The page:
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January 1, 2010 doesn't just mark the beginning of another year. It marks the passing of a decade. A decade in which the internet technology really came into its own.

Here's a look at some of the biggest tech events and trends that changed the world in the past ten years.

The .com bust

Internet startups were going to take over the world. Untold billions were going to be made. But as is evident in retrospect, it was too good to be true. The NASDAQ peaked in March 2000, and soon thereafter the bubble started to deflate. In 2001, it became clear that the good times were over and many of those on the verge of .com millionairedom soon found themselves broke or sitting on worthless stock options from companies that disappeared almost overnight.

Of course, the .com bust didn't really signal the end of the incredible opportunities the internet created. Out of the ashes of the collapse would emerge mega-brands like Google, eBay and Amazon.com. Many of the markets that were overhyped at the time, such as ecommerce, are today the billion dollar industries that everyone expected them to be. It just took a little bit longer than expected.

Mobile maturity

A lot of crazy predictions have been made about the mobile industry and many of them didn't come to fruition or were slow to be realized. But consider this: in China alone, there are now more than 150m mobile internet users. In the United States, which had lagged much of the developed world in the adoption of advanced mobile technology, over 20m mobile users access the internet daily.

In short, the mobile internet is a reality. And thanks to broadband mobile networks, increasingly sophisticated internet-friendly smart phones like the iPhone and developer platforms like Android, infastructure, hardware and software capabilities have aligned to put in place a foundation for a golden era of mobile computing.

The PPC economy

The bursting of the .com bubble was a huge setback for online advertising, which up until that point was dominated by display. But thanks to Google's success in taking the pay-per-click concept originally pioneered by Bill Gross at Idealab, a 'new economy' really did develop: the pay-per-click economy.

Google launched its self-serve pay-per-click service, AdWords, in 2000. Since then, it has arguably done more than any other service to bring advertisers of all sizes online. AdSense, which enables online publishers to monetize their properties by syndicating AdWords ads, launched in 2003 and quickly gave established publishers and startups a quick and easy way to monetize their websites.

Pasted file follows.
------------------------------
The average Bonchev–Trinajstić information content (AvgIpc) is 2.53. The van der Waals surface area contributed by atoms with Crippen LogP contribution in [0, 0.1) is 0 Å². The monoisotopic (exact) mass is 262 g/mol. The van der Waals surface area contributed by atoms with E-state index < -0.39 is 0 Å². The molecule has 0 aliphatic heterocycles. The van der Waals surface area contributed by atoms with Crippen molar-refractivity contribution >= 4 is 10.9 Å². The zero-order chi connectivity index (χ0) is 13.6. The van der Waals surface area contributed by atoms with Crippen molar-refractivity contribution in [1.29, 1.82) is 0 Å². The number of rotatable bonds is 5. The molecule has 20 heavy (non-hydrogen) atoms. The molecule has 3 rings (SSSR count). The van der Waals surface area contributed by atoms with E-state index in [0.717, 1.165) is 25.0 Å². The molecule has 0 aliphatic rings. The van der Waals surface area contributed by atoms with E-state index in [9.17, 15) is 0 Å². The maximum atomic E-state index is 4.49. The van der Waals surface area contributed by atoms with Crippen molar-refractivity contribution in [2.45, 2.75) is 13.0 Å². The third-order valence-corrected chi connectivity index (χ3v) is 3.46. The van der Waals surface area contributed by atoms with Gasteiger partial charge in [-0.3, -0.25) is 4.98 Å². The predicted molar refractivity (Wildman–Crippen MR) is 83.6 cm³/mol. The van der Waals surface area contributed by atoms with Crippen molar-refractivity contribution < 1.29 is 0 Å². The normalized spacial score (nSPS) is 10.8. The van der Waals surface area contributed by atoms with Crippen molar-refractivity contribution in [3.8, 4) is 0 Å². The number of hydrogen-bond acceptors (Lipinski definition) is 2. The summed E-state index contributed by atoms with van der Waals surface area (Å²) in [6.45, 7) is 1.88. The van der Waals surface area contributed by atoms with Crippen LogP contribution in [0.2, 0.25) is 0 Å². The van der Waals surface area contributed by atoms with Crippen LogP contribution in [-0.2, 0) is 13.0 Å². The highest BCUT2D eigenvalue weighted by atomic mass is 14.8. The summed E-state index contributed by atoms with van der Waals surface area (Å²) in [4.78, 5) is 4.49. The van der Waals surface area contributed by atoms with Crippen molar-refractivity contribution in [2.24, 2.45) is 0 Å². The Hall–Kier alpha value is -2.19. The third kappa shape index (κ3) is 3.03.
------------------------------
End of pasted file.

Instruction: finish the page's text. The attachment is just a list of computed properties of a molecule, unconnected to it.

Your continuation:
Today, Google's pay-per-click economy generates over $20bn in revenue each year and is, in many ways, the barometer of the internet economy at large.

Media mayhem

From Napster to YouTube, pioneering services that take advantage of the internet's capabilities to help consumers discover, consume and create  various forms of media have disrupted traditional media companies, and presented them with huge new challenges and opportunities in the process. Old business models have been marginalized or destroyed, and new ones have been developed. Significant battles over intellectual property have been won and lost, and many are still going on.

Successes and failures have been realized by both established businesses and new businesses alike, and through it all the internet has cemented an influential, if still growing, role in the world of media.

Here, there, everywhere

As the .com bubble inflated, a lot of people envisioned a world in which 'pure play' internet companies would come to dominate various industries. But a funny thing happened: many of the stodgy old companies that have cashed in on the internet over the past decade are established businesses. Many were slow to embrace the internet but had the financial wherewithal to outlive the high-flying startups that couldn't survive the .com carnage.

Nowhere better is this seen than in the world of ecommerce, where strategies that make it possible for companies to reach consumers wherever they are have blossomed. From mail order retailers who have brought their catalogs online to brick-and-mortar stalwarts who now let you click-and collect, the past decade has seen savvy businesses in a wide range of industries embrace multichannel marketing strategies and use them to grow and profit.

The rise of social media

It's hard to believe that the social networking craze started over six years ago when Friendster launched. Since then, we've seen the rise of a broad range of services that enable you and me to connect and share online. 'Social media' in all of its forms has impacted the internet like few phenomena before it. And its potential reach extends far beyond the internet to things like search, media, retail, marketing, PR and customer service.

Where will it all lead, or end? Only the next decade knows.

Photo credit: smemon87 via Flickr.

Patricio Robles

Published 15 December, 2009 by Patricio Robles

Patricio Robles is a tech reporter at Econsultancy. Follow him on Twitter.

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Comments (1)

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Rob

Great article and I agree with Akash about Google's position in the coming decade.  Despite maintaining a good public image they do seem to be heading towards monopolising a lot of sub-sectors.  Their aggressive move into the sat-nav space shows how powerful they are.  The launch of their URL-shortening service is today's example.

Are they turning evil, or is it just that Microsoft weren't really so bad?

over 6 years ago

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